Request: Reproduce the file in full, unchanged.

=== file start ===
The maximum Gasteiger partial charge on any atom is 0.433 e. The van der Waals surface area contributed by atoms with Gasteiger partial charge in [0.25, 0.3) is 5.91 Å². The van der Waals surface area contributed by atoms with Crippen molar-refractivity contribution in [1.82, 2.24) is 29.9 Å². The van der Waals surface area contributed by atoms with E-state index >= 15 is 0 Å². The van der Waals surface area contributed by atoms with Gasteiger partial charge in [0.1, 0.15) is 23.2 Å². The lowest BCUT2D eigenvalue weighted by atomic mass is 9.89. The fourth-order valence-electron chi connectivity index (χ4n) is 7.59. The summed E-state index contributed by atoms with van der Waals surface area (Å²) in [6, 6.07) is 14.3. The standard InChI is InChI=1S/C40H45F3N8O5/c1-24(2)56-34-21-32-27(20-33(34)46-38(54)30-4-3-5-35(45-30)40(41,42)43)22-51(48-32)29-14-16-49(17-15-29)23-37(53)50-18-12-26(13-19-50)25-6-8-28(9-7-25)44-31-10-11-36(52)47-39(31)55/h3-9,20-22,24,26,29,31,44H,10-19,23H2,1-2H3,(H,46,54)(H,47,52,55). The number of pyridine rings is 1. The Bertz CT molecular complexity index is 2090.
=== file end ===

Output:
The maximum Gasteiger partial charge on any atom is 0.433 e. The van der Waals surface area contributed by atoms with Gasteiger partial charge in [0.25, 0.3) is 5.91 Å². The van der Waals surface area contributed by atoms with Crippen molar-refractivity contribution in [1.82, 2.24) is 29.9 Å². The van der Waals surface area contributed by atoms with E-state index >= 15 is 0 Å². The van der Waals surface area contributed by atoms with Gasteiger partial charge in [0.1, 0.15) is 23.2 Å². The lowest BCUT2D eigenvalue weighted by atomic mass is 9.89. The fourth-order valence-electron chi connectivity index (χ4n) is 7.59. The summed E-state index contributed by atoms with van der Waals surface area (Å²) in [6, 6.07) is 14.3. The standard InChI is InChI=1S/C40H45F3N8O5/c1-24(2)56-34-21-32-27(20-33(34)46-38(54)30-4-3-5-35(45-30)40(41,42)43)22-51(48-32)29-14-16-49(17-15-29)23-37(53)50-18-12-26(13-19-50)25-6-8-28(9-7-25)44-31-10-11-36(52)47-39(31)55/h3-9,20-22,24,26,29,31,44H,10-19,23H2,1-2H3,(H,46,54)(H,47,52,55). The number of pyridine rings is 1. The Bertz CT molecular complexity index is 2090.